El Shafee Elsheikh, known as Jihadi Ringo, as one of the four so-called Jihadi Beatles, was found guilty of eight charges of hostage-taking and murder.
A federal jury convicted the Sudanese-born ex-British Islamist terrorist who was a fighter for the Islamic State of Iraq and al-Sham (ISIS), a foreign terrorist organization, on all eight charges that were brought against him in the United States relating to his participation in a brutal hostage-taking scheme that resulted in the deaths of four American citizens, as well as the deaths of British and Japanese nationals, in Syria.
According to evidence presented during trial through the testimony of 35 witnesses, from November 2012 through Feb. 7, 2015, former British citizen El Shafee Elsheikh, 33, served as a high-ranking ISIS fighter and was an integral member of a wide-ranging conspiracy involving the captivity of 26 hostages in Syria.
Elsheikh personally participated in the detention of and hostage negotiations for four American citizens – James Wright Foley, Kayla Jean Mueller, Steven Joel Sotloff and Peter Edward Kassig – each of whom died as hostages in ISIS custody.
In addition, Elsheikh personally participated in the detention of and hostage negotiations for British, French, Italian, Danish, German, Spanish, Swedish, Belgian, Swiss and New Zealand nationals.
According to evidence presented during trial, Elsheikh and two other ISIS members supervised the terrorist organization’s jails and detention facilities at which the hostages were held. Elsheikh and his co-conspirators engaged in a prolonged pattern of physical and psychological violence against hostages that was meant as an effort to subdue the hostages.
These actions were also intended to compel the victims’ family members and their governments to pay large monetary ransoms for their release, in addition to compelling the U.S. government and other governments to agree to other terms and conditions for the victims’ return.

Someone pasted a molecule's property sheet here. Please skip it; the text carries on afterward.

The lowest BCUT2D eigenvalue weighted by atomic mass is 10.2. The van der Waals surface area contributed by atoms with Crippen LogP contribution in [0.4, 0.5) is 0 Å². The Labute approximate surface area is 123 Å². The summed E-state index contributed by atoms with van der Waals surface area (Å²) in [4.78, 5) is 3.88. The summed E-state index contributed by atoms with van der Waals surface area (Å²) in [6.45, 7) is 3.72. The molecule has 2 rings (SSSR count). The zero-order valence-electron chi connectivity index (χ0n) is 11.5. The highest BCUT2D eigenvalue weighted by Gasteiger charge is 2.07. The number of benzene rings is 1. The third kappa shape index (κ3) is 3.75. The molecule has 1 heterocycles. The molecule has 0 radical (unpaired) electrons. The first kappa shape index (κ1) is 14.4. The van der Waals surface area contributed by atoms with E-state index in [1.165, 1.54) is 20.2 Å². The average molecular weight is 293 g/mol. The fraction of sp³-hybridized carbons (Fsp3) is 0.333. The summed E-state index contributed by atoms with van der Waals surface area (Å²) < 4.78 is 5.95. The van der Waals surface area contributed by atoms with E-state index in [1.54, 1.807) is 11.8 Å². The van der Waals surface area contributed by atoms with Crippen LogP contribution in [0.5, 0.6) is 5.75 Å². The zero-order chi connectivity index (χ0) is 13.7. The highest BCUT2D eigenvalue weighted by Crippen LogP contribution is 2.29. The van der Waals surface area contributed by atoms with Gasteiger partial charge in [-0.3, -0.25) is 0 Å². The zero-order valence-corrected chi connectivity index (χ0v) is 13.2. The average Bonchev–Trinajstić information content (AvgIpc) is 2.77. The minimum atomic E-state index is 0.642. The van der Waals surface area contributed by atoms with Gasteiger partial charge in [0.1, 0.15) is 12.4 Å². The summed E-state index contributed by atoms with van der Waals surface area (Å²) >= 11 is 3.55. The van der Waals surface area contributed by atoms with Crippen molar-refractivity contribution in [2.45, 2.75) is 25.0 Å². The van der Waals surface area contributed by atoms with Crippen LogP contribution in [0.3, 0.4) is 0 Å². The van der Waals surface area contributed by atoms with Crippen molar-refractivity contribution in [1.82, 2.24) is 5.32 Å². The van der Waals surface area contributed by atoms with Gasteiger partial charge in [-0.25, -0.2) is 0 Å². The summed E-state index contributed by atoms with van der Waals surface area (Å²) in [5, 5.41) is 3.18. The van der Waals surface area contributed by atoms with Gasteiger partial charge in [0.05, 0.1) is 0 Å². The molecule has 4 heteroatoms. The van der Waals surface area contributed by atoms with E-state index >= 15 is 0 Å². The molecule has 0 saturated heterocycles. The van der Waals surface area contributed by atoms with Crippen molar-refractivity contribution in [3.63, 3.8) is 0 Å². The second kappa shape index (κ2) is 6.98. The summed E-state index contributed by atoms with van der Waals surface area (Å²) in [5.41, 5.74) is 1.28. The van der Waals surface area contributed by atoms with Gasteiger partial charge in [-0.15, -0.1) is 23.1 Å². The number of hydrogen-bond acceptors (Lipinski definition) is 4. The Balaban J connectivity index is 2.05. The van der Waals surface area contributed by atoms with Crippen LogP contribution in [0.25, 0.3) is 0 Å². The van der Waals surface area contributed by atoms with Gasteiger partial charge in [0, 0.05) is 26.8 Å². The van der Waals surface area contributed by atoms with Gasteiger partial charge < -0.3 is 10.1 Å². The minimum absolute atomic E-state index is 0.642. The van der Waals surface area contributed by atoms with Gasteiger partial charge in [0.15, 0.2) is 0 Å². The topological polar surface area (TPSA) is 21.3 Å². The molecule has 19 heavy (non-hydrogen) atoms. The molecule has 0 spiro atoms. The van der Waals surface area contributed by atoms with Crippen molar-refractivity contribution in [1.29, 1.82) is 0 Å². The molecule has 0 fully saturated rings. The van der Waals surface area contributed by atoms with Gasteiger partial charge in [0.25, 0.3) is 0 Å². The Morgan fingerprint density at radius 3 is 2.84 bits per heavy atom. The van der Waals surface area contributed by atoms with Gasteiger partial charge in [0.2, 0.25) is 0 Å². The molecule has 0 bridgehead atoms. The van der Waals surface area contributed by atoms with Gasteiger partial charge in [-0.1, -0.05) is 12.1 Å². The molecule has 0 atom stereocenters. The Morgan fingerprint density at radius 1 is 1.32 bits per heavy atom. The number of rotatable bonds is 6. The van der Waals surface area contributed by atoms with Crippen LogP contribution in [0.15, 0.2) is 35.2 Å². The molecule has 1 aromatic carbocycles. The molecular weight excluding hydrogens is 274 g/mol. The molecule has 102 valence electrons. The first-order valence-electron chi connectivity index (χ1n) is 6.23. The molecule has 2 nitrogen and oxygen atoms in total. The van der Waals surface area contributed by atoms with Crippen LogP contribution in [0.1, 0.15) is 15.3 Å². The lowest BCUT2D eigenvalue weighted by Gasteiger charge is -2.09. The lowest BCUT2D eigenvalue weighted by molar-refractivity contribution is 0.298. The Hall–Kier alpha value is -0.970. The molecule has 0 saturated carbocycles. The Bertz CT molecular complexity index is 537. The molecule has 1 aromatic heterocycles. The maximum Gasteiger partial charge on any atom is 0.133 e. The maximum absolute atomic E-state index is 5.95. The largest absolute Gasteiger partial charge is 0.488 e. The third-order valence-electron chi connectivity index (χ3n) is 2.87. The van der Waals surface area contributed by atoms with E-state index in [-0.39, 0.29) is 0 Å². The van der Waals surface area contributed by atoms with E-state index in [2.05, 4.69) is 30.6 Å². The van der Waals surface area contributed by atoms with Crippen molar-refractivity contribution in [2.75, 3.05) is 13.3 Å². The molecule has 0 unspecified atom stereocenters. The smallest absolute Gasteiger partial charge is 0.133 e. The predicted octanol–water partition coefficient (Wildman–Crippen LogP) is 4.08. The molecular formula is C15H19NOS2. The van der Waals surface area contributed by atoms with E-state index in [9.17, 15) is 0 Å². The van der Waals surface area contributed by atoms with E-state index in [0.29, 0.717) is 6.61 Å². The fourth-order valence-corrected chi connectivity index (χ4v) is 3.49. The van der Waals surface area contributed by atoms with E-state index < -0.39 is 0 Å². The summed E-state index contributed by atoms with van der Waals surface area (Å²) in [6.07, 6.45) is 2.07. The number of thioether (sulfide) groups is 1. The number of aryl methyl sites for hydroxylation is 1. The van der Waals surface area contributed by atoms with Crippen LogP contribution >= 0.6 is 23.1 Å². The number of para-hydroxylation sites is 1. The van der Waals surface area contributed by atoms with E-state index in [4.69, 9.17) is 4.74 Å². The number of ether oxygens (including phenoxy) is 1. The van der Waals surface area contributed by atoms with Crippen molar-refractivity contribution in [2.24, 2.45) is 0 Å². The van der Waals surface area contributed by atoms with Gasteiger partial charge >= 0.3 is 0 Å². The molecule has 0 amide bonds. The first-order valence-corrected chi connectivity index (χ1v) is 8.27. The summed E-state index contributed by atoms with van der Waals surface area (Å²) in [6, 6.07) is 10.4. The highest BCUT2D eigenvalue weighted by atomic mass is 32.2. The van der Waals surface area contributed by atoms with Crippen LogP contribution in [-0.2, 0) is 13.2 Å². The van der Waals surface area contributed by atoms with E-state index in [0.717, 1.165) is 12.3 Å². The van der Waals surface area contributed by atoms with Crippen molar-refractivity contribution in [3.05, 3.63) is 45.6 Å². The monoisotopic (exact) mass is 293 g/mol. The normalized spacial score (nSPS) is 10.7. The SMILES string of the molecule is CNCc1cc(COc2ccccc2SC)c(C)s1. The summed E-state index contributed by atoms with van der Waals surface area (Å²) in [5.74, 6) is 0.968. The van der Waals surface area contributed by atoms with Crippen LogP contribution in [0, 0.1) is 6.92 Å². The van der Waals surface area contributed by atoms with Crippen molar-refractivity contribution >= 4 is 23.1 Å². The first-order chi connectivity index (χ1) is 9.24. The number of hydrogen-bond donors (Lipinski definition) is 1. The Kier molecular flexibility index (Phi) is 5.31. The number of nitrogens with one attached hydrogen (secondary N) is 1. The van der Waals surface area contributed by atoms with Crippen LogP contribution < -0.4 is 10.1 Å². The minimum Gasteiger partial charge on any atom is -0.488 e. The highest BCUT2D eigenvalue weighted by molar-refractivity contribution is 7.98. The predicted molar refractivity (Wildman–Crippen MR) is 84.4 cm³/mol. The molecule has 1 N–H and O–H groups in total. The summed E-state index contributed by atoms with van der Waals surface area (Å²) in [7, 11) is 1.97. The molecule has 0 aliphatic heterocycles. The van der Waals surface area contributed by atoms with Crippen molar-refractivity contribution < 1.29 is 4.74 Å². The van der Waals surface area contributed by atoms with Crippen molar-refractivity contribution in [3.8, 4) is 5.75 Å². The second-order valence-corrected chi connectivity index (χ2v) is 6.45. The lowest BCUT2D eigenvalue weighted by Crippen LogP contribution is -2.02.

According to evidence presented during trial, in addition to physically and psychologically abusing the hostages, Elsheikh and his co-conspirators participated in forcibly exposing the hostages to the murder of other hostages held by ISIS, including a Russian hostage who was killed in or about February 2014 and a Syrian prisoner who was executed in or about April 2014.
After a group of European hostages was forced to witness the execution of the Syrian prisoner, Elsheikh and his co-conspirators returned the hostages to the prison where they were being held with American and British hostages.
From August 2014 through October 2014, ISIS released videos depicting the beheadings of James Foley, Steven Sotloff and British citizens David Haines and Alan Henning. In November 2014, ISIS released a video depicting the decapitated head of Peter Kassig.
In January 2015, ISIS released videos depicting the decapitated body of Japanese citizen Haruna Yukawa and the beheading of Japanese citizen Kenji Goto. On or about Feb. 7, 2015, Kayla Mueller’s family received an email from ISIS confirming Mueller’s death in Syria.
According to evidence presented during trial, Elsheikh was part of a group of ISIS members who spoke with British accents and were referred to by the hostages as the “Beatles.”
He and his convicted co-conspirator, Alexanda Amon Kotey, 38, were captured together in January 2018 by the Syrian Democratic Forces as they attempted to escape Syria for Turkey.
Alexanda Amon Kotey, left, and El Shafee Elsheikh—who are pictured above—were among four British Islamic State terrorists known as The Beatles.
Mohammed Emwazi, who conducted the above-referenced videotaped beheadings, was killed in November 2015 in a U.S. military airstrike in Syria.
On Sept. 2, 2021, Kotey pleaded guilty to all of the offenses charged by the U.S. Attorney’s Office for the Eastern District of Virginia in the eight-count indictment, consisting of one count of conspiracy to commit hostage taking resulting in death; four counts of hostage taking resulting in the deaths of the four Americans (James Foley, Kayla Mueller, Steven Sotloff and Peter Kassig); one count of conspiracy to murder U.S. citizens outside of the United States; one count of conspiracy to provide material support or resources to terrorists resulting in the deaths of U.S., British and Japanese nationals; and one count of conspiracy to provide material support or resources to a designated foreign terrorist organization resulting in the deaths of U.S., British, and Japanese nationals.
Kotey faces a mandatory sentence of life in prison and is scheduled to be sentenced on April 29.
Elsheikh faces a mandatory sentence of life in prison and is scheduled to be sentenced on Aug. 12.